TechCrunch UK‘s Mike Butcher was there to shepherd the evening’s five minute speaker slots along, and ask the questions that make a web business shuffle on the spot, including the especially awkward: “How are you going to make money?”
Margaret Gold presented Vodaphone‘s Betavine developer community. The mobile phone (cell phone, or my favourite: the handy) has taken great leaps forward in functionality since the days of the two and a half tonne grey Motorola brick.
However, it hasn’t contributed much to an increase in productivity since those early days. We are more in touch, through SMS and mobile data connectivity, but widespread productivity applications are few and far between.
I hope we’ll see some new applications through the likes of Betavine, and initiatives like Google’s Android, that ease the burden of developing mobile applications. The mobile phone stands in the special ground between the personal and the business worlds. To date consumer applications have dominated. Enterprises should be developing business applications too, but are hampered by the range of handsets and network functionality.
Vigster.com presented their social network for video games. Despite my games console collection, not an area of interest for me. However it did make me realise how dominant Facebook has become in the social networking space. I found myself wondering how Vigster might compete against a Facebook app, and what the equivalent business social network applications might be.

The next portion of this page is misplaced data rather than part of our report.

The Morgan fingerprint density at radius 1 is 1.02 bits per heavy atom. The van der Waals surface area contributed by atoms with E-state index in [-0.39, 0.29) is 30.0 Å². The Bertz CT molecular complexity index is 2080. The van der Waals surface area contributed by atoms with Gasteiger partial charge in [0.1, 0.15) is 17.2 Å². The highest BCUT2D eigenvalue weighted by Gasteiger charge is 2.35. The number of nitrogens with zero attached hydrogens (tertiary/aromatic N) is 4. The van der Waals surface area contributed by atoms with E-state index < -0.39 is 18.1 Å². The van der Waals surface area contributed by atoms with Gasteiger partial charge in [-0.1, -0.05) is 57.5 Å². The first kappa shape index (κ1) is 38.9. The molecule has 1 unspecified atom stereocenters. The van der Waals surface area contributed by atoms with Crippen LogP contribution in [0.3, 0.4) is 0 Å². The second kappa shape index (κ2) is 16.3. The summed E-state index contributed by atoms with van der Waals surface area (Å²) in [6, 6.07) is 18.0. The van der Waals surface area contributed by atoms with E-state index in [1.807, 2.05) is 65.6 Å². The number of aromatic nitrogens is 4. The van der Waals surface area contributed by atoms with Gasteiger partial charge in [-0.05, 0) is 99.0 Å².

Xavier Damman gave a demonstration of the upcoming WordPress plugin Commentag. Essentially this enables the tagging, by authors, of comments. It looked very pretty, although I’m not sure if users will go to the extent of tagging their comments, even though it increases discoverability.
Tagging is a powerful information management technique, and the main reason I use TiddlyWiki as a productivity tool. However, the future of tagging is for tags to be computer generated. We aren’t there yet. Folksonomies, that is group-based collaborative tagging, holds out some hope in the mean-time.
The presentation of graffywall piqued my curiosity. Essentially it is a shared infinite canvas. Antonio Lopes took it through its paces. It needed some ambient music to really set it off, and make the whole thing even more surreal. Imagine an infinite space where the whole world can simultaneously draw. Very experimental.
Shared white board applications have been very underused. A big screen and a pen tablet really brings this technology to life, and it a great way to interact with remote workers. I have been inspired to dig out the pen tablet for my Mac.
Nick Haltsted was there, talking about the development of tweetmeme, which will interest Twitter fans. Nick is better known for aggregator fav.or.it (explained on the about fav.or.it page). More on them, and the world of crowd sourcing later. They are hiring, apparently: